Last fall, I ran a 19-mile trail race in Crested Butte, CO, which was by far the hardest course that I have ever finished. Crested Butte is at about 8500' of altitude, and the course was a winding, tough, rocky single-track trail with a few thousand feet of elevation gain and loss. I ran out of gas about two-thirds of the way through the course and had no choice but to run-walk to the finish, miserably stumbling my way through the final hour to the finish.
Fast forward to July of this year, I ran the Evergreen Mountain 15k race, which for me is a moderate distance (15k), at a moderate altitude (7200'), and a moderate elevation gain (1000'). That is to say, the race was well within my ability to run hard and push my pace for the entire course.
Once the initial pack of runners sorted out into their natural positions, I came upon another runner up ahead. He was walking the uphills, then running hard once the terrain leveled out. Numerous times I would close the gap on the uphills, and he would stretch it back out at the top of the hill. I figured I would eventually overtake him. After all, he's walking! But his lead of 100 yards or so never closed. The final three miles of the course is all downhill and he extended his lead to the finish. I never did catch him. He was fresher and stronger in the end.
I started to question my preconceived notions about walking uphill. I had always assumed that people who walked uphill were not fit enough to run the whole course. I'm not judging them, I have certainly done my share of races and training runs where I struggled to the end. The aforementioned Crested Butte race is the perfect example.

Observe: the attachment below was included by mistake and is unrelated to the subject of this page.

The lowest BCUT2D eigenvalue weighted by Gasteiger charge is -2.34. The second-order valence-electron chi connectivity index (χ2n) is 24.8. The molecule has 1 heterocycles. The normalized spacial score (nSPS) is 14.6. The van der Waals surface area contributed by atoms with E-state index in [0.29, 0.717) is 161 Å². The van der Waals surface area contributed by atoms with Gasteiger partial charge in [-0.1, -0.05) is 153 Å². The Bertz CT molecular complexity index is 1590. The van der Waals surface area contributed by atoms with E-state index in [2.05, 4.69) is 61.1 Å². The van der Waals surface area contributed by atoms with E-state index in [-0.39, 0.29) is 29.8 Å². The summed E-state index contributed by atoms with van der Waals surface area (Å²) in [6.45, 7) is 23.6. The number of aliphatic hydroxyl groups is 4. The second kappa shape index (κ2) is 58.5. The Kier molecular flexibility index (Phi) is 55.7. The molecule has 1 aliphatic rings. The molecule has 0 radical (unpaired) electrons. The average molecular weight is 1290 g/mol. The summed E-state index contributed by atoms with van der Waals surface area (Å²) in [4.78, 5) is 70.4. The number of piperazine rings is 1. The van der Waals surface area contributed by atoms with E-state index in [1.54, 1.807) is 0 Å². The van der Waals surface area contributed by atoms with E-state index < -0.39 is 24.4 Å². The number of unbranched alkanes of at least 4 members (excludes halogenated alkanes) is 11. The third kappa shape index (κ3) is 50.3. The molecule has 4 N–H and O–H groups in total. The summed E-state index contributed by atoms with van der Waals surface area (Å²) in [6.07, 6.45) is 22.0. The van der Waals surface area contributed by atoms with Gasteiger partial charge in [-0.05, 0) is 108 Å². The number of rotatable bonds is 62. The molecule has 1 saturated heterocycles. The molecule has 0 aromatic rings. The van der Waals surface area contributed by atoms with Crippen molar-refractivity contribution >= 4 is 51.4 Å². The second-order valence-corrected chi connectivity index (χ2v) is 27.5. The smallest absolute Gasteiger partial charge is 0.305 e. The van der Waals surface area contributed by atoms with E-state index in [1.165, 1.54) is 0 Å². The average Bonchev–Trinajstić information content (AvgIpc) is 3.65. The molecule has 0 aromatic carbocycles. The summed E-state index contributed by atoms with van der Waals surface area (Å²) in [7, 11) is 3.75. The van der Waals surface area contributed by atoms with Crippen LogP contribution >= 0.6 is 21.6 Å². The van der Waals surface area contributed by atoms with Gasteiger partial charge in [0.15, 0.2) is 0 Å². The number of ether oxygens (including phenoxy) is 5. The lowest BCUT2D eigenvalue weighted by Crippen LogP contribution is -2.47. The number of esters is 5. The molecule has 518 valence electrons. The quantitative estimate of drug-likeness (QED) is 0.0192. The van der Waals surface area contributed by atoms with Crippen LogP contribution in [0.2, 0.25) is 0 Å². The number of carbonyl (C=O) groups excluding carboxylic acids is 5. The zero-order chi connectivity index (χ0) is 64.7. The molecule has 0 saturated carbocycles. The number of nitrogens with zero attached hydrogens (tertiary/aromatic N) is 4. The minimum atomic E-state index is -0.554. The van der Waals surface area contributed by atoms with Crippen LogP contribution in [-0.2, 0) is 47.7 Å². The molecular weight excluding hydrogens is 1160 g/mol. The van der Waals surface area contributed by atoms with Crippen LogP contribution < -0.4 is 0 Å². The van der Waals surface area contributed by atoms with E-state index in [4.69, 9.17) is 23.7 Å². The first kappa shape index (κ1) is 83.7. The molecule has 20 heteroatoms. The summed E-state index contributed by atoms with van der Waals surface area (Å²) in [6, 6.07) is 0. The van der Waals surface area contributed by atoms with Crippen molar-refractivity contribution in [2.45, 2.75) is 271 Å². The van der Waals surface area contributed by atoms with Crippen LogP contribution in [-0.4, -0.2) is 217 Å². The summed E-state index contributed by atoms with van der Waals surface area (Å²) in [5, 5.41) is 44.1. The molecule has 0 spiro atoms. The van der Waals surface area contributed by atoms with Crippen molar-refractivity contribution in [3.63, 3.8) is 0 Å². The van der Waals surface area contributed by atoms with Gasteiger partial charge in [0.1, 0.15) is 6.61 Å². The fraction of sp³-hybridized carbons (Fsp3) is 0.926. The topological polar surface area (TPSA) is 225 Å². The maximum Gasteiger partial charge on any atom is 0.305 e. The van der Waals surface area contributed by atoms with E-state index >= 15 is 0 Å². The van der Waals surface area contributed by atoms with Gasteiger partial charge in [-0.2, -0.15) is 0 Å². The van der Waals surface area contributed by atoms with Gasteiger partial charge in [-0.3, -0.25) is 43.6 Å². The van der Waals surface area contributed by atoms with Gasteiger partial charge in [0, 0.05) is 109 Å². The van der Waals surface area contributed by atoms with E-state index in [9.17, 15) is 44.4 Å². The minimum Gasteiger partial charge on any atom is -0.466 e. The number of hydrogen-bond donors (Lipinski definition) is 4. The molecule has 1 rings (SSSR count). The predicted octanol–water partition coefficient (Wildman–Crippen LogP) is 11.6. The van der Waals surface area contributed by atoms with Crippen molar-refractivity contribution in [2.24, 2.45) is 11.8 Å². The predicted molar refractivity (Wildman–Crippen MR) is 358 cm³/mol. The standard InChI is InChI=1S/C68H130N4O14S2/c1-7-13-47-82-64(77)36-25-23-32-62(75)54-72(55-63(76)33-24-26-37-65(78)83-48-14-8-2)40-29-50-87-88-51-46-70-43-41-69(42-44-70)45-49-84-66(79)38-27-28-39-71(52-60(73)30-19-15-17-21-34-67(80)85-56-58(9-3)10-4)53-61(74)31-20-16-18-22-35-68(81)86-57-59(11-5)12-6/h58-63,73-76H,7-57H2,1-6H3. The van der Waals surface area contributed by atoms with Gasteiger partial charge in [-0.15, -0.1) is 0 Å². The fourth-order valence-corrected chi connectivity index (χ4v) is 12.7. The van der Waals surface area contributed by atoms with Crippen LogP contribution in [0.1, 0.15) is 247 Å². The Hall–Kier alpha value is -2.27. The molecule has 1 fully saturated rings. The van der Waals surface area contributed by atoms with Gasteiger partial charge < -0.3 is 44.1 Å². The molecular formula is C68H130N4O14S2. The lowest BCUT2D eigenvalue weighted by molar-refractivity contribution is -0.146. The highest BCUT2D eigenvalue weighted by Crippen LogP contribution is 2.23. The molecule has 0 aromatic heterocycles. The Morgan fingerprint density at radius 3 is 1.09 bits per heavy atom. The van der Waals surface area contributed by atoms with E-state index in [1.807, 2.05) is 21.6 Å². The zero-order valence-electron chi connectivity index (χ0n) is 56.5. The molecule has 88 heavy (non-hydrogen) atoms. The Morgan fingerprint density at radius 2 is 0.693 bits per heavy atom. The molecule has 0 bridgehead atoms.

I could never catch this racer despite the fact - or perhaps because of the fact - that he walked the hills, while I ran the whole course. That was eye-opening.
What the Evergreen race showed me is that walking can be faster.
Fast forward again to September of this year, back to Crested Butte. I wanted to test the theory myself. I still had a bad taste in my mouth from last year's race. I trained less for this particular race than I did last year, and I felt less confident.
From mile one, I walked all of the steep uphills. My definition of steep loosened up as the race went on. I went from "power hiking" the hills to simply walking and enjoying the short break. I was behind last year's pace at the three-hour mark by a few minutes. On the final three-mile descent to the finish, I knew that walking those hills and saving some energy was paying off. I had run a smarter race and was able to cruise into the finish feeling so much better than last year. It hurt, of course, but wasn't a repeat of the miserable experience. I finished a little over three minutes faster, all of which came from that final three miles when I had a bit more gas in the tank.
Managing your strength over four hours of running is hard, it takes practice. I imagine the longer the race the more nuance and practice it requires. Walking is very energy efficient. Running uphill is not. I've learned that when I'm using a disproportionate amount of strength to ascend a hill, or overly spiking my heart rate just to gain a second or two, I'll pay that cost later on. I'm excited to have a new strategy to play with - when to walk, and how fast, and when run.